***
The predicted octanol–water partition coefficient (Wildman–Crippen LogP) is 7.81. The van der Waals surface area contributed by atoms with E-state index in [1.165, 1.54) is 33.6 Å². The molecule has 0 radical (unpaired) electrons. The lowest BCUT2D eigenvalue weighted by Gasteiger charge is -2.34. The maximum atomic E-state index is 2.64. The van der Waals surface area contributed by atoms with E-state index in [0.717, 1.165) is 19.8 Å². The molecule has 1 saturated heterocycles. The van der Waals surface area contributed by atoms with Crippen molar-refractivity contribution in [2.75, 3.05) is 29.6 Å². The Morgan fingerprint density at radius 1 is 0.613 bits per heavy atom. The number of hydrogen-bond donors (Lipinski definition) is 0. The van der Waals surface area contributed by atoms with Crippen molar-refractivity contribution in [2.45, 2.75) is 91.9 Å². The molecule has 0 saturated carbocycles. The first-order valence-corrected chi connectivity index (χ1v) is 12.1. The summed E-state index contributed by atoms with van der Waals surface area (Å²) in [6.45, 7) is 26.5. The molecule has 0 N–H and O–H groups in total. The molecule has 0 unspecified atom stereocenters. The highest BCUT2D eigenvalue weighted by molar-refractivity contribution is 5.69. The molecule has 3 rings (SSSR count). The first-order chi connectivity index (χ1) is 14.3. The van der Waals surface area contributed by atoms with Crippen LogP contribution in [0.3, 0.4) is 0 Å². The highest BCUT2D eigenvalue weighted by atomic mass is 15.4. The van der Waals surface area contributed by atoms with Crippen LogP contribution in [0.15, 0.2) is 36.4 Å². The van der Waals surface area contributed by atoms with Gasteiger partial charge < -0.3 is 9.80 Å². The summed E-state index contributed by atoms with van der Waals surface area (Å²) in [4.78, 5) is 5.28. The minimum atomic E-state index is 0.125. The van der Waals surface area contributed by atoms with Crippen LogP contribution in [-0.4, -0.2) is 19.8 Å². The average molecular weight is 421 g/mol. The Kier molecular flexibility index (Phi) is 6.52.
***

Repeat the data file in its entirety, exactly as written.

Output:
The predicted octanol–water partition coefficient (Wildman–Crippen LogP) is 7.81. The van der Waals surface area contributed by atoms with E-state index in [1.165, 1.54) is 33.6 Å². The molecule has 0 radical (unpaired) electrons. The lowest BCUT2D eigenvalue weighted by Gasteiger charge is -2.34. The maximum atomic E-state index is 2.64. The van der Waals surface area contributed by atoms with E-state index in [0.717, 1.165) is 19.8 Å². The molecule has 1 saturated heterocycles. The van der Waals surface area contributed by atoms with Crippen molar-refractivity contribution in [2.75, 3.05) is 29.6 Å². The Morgan fingerprint density at radius 1 is 0.613 bits per heavy atom. The number of hydrogen-bond donors (Lipinski definition) is 0. The van der Waals surface area contributed by atoms with Crippen molar-refractivity contribution in [2.45, 2.75) is 91.9 Å². The molecule has 0 saturated carbocycles. The first-order valence-corrected chi connectivity index (χ1v) is 12.1. The summed E-state index contributed by atoms with van der Waals surface area (Å²) in [6.45, 7) is 26.5. The molecule has 0 N–H and O–H groups in total. The molecule has 0 unspecified atom stereocenters. The highest BCUT2D eigenvalue weighted by molar-refractivity contribution is 5.69. The molecule has 3 rings (SSSR count). The first-order chi connectivity index (χ1) is 14.3. The van der Waals surface area contributed by atoms with Crippen LogP contribution in [0.3, 0.4) is 0 Å². The highest BCUT2D eigenvalue weighted by atomic mass is 15.4. The van der Waals surface area contributed by atoms with Crippen LogP contribution in [0.15, 0.2) is 36.4 Å². The van der Waals surface area contributed by atoms with Gasteiger partial charge < -0.3 is 9.80 Å². The summed E-state index contributed by atoms with van der Waals surface area (Å²) in [4.78, 5) is 5.28. The minimum atomic E-state index is 0.125. The van der Waals surface area contributed by atoms with Crippen LogP contribution in [-0.4, -0.2) is 19.8 Å². The average molecular weight is 421 g/mol. The Kier molecular flexibility index (Phi) is 6.52.